One of the first police stations of London, located in the Covent Garden area, has now been converted into a museum. The structure will now host visitors and let them step into the premises to get a better understanding of how the station worked in history.
Important piece of London
This conversion will give locals a chance to step into the premises of the station's old detention cells. Converting this station into a museum gave the authorities a chance to "ensure that an important piece of London history and such an iconic building was brought back to life and it gave us an opportunity to really showcase what was taking place within these four walls," said museum curator Jen Kavanagh.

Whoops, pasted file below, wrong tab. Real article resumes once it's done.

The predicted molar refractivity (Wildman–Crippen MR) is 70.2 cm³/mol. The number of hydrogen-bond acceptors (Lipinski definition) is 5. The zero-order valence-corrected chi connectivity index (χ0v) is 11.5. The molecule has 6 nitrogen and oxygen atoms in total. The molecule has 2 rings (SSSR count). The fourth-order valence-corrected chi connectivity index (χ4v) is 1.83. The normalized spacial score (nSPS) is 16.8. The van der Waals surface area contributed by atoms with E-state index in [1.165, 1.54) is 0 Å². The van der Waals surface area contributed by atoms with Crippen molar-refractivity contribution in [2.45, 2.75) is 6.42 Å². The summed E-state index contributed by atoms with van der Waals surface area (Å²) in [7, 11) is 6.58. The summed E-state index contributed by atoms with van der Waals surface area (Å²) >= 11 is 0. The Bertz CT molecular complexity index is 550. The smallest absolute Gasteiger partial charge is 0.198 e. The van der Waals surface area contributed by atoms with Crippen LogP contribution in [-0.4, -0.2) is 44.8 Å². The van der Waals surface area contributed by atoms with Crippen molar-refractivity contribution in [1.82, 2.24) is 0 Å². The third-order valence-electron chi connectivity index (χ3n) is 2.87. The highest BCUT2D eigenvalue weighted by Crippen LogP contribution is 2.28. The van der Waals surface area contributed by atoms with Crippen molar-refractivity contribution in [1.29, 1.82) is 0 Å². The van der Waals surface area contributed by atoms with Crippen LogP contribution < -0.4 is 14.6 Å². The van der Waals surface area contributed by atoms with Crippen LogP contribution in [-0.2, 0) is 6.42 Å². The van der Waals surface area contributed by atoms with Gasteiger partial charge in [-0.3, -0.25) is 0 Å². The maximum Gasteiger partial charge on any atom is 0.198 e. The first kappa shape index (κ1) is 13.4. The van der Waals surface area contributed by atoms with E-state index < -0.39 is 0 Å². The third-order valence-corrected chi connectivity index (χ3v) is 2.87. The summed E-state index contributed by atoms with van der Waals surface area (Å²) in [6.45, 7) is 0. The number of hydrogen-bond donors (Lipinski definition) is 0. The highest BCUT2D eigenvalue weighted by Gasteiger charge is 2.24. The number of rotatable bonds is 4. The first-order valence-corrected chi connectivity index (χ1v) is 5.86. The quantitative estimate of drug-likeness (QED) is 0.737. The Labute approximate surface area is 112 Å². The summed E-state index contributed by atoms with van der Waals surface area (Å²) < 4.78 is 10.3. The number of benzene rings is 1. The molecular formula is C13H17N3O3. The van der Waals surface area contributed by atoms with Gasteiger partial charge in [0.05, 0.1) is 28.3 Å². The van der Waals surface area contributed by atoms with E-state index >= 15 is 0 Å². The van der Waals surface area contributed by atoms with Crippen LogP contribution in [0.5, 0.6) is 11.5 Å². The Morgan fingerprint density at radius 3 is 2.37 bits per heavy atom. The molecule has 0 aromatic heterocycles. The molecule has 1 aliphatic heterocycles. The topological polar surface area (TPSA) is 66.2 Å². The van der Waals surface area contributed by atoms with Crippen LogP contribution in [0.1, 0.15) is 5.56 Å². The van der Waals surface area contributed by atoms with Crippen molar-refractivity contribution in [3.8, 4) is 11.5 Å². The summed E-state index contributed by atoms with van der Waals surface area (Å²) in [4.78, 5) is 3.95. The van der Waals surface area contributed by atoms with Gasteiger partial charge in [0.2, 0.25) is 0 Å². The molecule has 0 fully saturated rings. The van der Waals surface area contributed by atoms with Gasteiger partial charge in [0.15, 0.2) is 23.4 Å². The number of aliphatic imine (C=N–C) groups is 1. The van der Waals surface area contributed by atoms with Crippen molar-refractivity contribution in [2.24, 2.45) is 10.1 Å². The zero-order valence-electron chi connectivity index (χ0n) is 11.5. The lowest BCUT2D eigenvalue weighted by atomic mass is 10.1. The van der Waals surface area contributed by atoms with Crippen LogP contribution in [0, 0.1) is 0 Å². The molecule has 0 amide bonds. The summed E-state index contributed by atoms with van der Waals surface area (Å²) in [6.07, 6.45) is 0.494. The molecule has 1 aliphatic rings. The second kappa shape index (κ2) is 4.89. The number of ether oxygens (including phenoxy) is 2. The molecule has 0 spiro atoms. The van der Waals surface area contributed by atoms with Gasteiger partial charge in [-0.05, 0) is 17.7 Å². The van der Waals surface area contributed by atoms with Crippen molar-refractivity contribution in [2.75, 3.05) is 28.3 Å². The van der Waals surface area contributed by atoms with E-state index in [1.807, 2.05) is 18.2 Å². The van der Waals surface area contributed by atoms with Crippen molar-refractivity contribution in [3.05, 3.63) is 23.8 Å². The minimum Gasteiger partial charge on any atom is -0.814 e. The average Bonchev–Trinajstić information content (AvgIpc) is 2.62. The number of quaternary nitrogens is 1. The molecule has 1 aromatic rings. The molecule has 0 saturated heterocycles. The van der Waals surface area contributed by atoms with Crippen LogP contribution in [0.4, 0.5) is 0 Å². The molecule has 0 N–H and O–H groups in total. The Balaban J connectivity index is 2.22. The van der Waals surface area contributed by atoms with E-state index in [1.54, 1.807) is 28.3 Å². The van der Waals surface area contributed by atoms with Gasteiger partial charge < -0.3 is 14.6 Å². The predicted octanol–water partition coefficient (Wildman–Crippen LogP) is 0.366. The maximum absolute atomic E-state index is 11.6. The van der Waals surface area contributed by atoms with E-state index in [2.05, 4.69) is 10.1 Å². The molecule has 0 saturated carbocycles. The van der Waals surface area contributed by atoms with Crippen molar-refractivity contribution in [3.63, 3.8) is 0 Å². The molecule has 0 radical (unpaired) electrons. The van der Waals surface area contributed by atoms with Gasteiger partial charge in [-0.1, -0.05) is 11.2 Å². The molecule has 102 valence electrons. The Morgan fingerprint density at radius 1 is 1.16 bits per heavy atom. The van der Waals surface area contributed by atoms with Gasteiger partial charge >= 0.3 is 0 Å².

Bow Street Runners
The building was made in 1881 as a police station that housed the operations of Bow Street Runners — London’s first professional police force formed in 1749 and later merged with the Metropolitan Police. It also had a magistrates’ court inside the building.
Years of abandonment
The police station closed down in 1992 and the magistrates' court shut down its operation in 2006.
Personalities such as writer Oscar Wilde, and suffragettes Emmeline and Christabel Pankhurst had appeared in the building during their times of turbulence.
Visitors can now visit the detention rooms, prison cells and offices of ground floor as the upper floors have been converted into a hotel. Uniforms, medals, handcuffs and original dock from court number two have been put on display in the newly-reconstructed museum.